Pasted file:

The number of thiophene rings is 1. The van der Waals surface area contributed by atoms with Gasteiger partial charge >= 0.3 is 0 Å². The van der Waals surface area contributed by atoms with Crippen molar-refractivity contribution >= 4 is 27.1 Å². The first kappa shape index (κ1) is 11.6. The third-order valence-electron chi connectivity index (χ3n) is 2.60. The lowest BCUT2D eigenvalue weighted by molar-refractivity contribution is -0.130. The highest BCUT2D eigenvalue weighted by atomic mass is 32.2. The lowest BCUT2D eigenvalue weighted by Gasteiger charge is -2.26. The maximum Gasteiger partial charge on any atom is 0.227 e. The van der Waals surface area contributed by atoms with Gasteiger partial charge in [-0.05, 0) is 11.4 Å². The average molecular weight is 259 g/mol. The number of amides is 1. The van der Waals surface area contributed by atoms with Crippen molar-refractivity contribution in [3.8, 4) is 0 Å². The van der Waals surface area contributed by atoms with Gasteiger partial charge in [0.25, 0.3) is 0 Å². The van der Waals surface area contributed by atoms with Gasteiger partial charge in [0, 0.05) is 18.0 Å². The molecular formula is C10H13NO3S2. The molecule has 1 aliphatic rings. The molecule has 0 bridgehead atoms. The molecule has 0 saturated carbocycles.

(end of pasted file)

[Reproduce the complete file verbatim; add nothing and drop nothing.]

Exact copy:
The number of thiophene rings is 1. The van der Waals surface area contributed by atoms with Gasteiger partial charge >= 0.3 is 0 Å². The van der Waals surface area contributed by atoms with Crippen molar-refractivity contribution >= 4 is 27.1 Å². The first kappa shape index (κ1) is 11.6. The third-order valence-electron chi connectivity index (χ3n) is 2.60. The lowest BCUT2D eigenvalue weighted by molar-refractivity contribution is -0.130. The highest BCUT2D eigenvalue weighted by atomic mass is 32.2. The lowest BCUT2D eigenvalue weighted by Gasteiger charge is -2.26. The maximum Gasteiger partial charge on any atom is 0.227 e. The van der Waals surface area contributed by atoms with Gasteiger partial charge in [-0.05, 0) is 11.4 Å². The average molecular weight is 259 g/mol. The number of amides is 1. The van der Waals surface area contributed by atoms with Crippen molar-refractivity contribution in [3.8, 4) is 0 Å². The van der Waals surface area contributed by atoms with Gasteiger partial charge in [0.25, 0.3) is 0 Å². The van der Waals surface area contributed by atoms with Gasteiger partial charge in [0, 0.05) is 18.0 Å². The molecular formula is C10H13NO3S2. The molecule has 1 aliphatic rings. The molecule has 0 bridgehead atoms. The molecule has 0 saturated carbocycles.